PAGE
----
Awww come on Brian. It was all part of the great game. You never give away just what you do know as your opponents might start to ask, why? how did they know that? Sit, watch, listen and learn.

    Also remember that the great Irish objective was not reunification or to support the Shinners. It was to prevent the contagion spreading south

  • Dread Cthulhu

    igor: “Awww come on Brian. It was all part of the great game. You never give away just what you do know as your opponents might start to ask, why? how did they know that? Sit, watch, listen and learn.”

    That is the problem of good intel… you can’t use it too often without burning your sources, unless you can create a scenario that would convincingly explain how you came to know what you know.

    igor: “Also remember that the great Irish objective was not reunification or to support the Shinners. It was to prevent the contagion spreading south.”

    Comme ci, comme ca. I’m certain they’d take the territory, were there some way to leave the problems with the UK. The problems, alas, lived there on both sides of the peace line.

  • John O’Connell

    Brian

    If Garret FitzGerald and so many others were convinced that the Republican movement prevented a deal, why didn’t they say so at the time?

    Garret realised that he was effectively dealing with the IRA and he knew that they don’t play by any rules. Accuse them and they’ll lie. Catch them red-handed and you’ll be in danger for your life. What do you do with an organisation that relies on terror to get its way? You could only push them back into terror, instead of letting them see that they might get their way through other means.

  • Danny O’Connor

    I believe Hugh Logue.

  • Robbie

    ‘I’ve read the Irish news, and other than MMcG revealing he was the conduit, there really isn’t much more to it…the opinions are predictable. I can’t see that theres any thing more added from the irish news’

    The problem with this is that Fitzgerald has echoed the statements of Richard O’Rawe and Anthony McIntyre among others who have tried to probe this area and been rewarded for their investigations, memories and insights with smear and intimidatory campaigns from (this is really) ‘predictable’ sources. Whereas O’Rawe and McIntyre are deemed fair game for this type of attack – for some reason – Fitzgerald might carry a little more eminent – Southern? – clout. It will be more difficult for the puggish Maskey(s) and glib Morrison (no United Ireland any time soon with this calibre of person at the helm) to discard and demean Fitzgerald.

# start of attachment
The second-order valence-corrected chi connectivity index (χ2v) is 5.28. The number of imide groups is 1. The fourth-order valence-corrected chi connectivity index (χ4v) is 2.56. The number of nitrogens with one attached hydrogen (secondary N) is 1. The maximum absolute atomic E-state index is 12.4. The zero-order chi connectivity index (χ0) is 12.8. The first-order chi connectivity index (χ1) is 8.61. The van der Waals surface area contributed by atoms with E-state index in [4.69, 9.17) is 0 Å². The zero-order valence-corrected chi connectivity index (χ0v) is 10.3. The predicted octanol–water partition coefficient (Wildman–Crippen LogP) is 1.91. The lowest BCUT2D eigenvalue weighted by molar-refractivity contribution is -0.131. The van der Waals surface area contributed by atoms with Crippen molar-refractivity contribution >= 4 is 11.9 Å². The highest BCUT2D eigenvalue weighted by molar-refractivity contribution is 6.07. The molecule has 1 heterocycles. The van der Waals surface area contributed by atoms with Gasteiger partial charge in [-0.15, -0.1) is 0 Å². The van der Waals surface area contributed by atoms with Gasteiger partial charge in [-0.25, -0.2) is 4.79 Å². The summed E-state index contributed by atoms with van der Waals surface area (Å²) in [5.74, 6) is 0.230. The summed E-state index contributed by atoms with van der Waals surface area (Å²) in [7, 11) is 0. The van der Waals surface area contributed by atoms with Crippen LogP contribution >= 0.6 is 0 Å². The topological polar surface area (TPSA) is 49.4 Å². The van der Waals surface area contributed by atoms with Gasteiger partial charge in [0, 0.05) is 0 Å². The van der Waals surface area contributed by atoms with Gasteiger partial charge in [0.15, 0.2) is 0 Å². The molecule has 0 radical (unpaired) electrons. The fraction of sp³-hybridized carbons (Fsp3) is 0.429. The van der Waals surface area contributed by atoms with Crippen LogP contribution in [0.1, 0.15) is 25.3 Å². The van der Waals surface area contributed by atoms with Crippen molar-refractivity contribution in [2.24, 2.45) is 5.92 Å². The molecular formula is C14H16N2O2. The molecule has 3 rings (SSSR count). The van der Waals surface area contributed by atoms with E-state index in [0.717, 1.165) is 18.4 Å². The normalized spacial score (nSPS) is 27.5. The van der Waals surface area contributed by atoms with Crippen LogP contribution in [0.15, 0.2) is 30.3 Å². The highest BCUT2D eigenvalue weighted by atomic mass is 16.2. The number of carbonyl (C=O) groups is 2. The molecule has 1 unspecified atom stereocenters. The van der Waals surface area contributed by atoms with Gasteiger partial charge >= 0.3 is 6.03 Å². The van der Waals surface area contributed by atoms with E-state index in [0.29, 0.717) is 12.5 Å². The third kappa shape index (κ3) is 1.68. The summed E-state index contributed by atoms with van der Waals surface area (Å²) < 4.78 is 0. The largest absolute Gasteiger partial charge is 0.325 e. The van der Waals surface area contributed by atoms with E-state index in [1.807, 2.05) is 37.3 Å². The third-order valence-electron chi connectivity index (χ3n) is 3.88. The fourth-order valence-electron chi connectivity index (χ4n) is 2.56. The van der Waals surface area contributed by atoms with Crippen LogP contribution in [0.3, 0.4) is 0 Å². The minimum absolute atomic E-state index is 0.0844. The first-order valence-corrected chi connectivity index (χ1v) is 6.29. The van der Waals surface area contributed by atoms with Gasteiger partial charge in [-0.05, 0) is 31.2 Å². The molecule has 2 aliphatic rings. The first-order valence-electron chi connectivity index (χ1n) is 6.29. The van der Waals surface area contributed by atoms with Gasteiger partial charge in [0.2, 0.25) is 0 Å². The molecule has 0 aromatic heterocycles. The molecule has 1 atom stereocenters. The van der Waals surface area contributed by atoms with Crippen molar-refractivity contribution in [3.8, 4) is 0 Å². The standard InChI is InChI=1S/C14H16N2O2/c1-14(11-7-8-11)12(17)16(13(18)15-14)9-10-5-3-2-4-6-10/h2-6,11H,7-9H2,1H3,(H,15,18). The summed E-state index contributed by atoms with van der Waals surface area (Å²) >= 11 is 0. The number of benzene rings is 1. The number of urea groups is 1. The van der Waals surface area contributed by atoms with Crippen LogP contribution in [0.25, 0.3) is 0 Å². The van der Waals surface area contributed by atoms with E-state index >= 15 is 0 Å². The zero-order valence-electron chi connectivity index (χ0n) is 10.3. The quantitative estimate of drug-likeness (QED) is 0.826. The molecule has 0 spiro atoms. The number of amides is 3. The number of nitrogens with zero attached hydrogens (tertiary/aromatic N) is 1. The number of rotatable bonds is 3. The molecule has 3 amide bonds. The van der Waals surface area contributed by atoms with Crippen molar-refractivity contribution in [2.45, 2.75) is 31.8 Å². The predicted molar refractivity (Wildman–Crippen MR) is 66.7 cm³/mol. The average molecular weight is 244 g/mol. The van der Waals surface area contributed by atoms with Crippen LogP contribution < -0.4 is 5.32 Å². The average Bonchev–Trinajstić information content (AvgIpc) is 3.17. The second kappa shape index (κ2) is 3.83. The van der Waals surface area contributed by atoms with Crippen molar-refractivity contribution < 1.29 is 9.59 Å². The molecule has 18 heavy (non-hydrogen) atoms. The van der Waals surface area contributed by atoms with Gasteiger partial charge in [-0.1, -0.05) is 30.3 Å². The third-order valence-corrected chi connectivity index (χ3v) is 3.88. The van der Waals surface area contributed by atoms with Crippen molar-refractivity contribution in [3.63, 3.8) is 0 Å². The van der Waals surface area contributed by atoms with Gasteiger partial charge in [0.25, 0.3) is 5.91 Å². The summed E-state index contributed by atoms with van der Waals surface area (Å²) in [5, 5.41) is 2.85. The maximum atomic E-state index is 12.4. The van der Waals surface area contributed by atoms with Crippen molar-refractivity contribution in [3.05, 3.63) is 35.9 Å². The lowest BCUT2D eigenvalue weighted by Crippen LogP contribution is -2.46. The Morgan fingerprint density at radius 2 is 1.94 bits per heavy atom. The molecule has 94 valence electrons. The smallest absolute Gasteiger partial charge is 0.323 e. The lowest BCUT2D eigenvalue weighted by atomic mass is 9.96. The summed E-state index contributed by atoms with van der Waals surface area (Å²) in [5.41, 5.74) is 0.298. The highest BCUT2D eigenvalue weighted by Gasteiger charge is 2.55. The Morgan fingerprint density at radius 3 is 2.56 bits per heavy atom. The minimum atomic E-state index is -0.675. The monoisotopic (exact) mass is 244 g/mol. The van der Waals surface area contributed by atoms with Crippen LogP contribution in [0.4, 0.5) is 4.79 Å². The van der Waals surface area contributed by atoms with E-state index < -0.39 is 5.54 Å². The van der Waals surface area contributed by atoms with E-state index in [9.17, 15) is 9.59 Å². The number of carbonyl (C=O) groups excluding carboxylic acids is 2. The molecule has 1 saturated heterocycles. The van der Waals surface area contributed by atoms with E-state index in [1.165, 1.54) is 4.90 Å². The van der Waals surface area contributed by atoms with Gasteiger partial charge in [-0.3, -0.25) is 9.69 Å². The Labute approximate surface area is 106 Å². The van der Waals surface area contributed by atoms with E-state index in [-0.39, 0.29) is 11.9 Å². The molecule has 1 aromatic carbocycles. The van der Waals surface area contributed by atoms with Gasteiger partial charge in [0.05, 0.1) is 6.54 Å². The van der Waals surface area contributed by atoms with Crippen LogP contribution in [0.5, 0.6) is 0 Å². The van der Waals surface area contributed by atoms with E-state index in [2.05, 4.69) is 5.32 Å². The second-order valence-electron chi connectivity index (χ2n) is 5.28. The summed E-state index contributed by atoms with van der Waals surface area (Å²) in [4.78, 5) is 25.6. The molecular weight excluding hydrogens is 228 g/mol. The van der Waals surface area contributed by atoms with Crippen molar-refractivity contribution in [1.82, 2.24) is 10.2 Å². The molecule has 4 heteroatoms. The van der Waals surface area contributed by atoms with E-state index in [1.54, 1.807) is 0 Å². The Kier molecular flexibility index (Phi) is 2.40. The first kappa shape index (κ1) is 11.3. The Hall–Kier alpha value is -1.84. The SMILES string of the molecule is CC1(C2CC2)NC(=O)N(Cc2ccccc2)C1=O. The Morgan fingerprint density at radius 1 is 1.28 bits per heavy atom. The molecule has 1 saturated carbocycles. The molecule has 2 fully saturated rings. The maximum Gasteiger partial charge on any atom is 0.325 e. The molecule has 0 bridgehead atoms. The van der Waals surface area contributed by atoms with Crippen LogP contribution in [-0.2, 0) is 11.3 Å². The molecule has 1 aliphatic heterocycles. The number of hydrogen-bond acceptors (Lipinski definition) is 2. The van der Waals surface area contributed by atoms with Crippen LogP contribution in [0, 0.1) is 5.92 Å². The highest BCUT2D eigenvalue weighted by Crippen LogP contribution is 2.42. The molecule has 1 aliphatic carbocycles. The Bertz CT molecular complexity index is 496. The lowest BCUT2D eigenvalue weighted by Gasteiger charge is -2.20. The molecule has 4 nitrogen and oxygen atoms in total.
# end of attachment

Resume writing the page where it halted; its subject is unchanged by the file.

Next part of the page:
At least more on this area will come to light; if history is not explored thoroughly and diligently – as McIntyre and O’Rawe have tried – massive elisions and fallacies will persist.

    Secondly, it is factually wrong to suggest that Fitzgerald mentioned this anywhere in his autobiograpy. He infers some activity and negotiation between prisoner groups but nothing of the above.

  • DerTer

    Danny

    I agree. Hugh Logue’s contribution was truly impressive. Logue, Fitzgerald, the meeting in Derry, the SF counter-meeting with the families, Rusty Nail’s persistence etc etc do begin to paint a picture of serious wrong having been done.

  • John O’Connell

    You could only push them back into terror, instead of letting them see that they might get their way through other means.

    I might add to my above comment on the Provos that did not get their way in the end but were easily manipulated into believing that everyone was afraid of them so no-one would betray them.

    In my opinion they were betrayed into believing that a united Ireland was a matter of some good tactics away. John Hume may have given this impression but Hume never feared them and would never have been concerned that their goal would not be fulfilled. His goal of a shared space and future remains the only show in town, and their goal remains a pipedream that no sensible human being in the Nationalist community would wish upon the south and consequently Sinn Fein will never achieve it.